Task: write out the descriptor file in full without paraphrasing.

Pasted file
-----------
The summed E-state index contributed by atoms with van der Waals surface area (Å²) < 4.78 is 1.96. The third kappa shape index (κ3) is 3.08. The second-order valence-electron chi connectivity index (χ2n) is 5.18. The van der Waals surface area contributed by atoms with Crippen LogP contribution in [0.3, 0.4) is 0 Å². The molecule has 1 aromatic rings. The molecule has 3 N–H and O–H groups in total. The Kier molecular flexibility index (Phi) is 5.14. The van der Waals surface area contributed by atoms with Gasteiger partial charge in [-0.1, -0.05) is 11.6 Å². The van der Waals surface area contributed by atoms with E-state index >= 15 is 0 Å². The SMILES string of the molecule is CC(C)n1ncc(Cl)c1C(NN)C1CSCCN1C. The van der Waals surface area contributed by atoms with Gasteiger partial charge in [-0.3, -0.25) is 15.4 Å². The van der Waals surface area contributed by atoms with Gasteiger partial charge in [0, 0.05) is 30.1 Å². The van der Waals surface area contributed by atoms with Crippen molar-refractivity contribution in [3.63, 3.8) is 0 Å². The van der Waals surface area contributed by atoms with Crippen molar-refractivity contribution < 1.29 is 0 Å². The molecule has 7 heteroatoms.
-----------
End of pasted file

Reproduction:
The summed E-state index contributed by atoms with van der Waals surface area (Å²) < 4.78 is 1.96. The third kappa shape index (κ3) is 3.08. The second-order valence-electron chi connectivity index (χ2n) is 5.18. The van der Waals surface area contributed by atoms with Crippen LogP contribution in [0.3, 0.4) is 0 Å². The molecule has 1 aromatic rings. The molecule has 3 N–H and O–H groups in total. The Kier molecular flexibility index (Phi) is 5.14. The van der Waals surface area contributed by atoms with Gasteiger partial charge in [-0.1, -0.05) is 11.6 Å². The van der Waals surface area contributed by atoms with E-state index >= 15 is 0 Å². The SMILES string of the molecule is CC(C)n1ncc(Cl)c1C(NN)C1CSCCN1C. The van der Waals surface area contributed by atoms with Gasteiger partial charge in [-0.3, -0.25) is 15.4 Å². The van der Waals surface area contributed by atoms with Gasteiger partial charge in [0, 0.05) is 30.1 Å². The van der Waals surface area contributed by atoms with Crippen molar-refractivity contribution in [3.63, 3.8) is 0 Å². The van der Waals surface area contributed by atoms with Crippen molar-refractivity contribution < 1.29 is 0 Å². The molecule has 7 heteroatoms.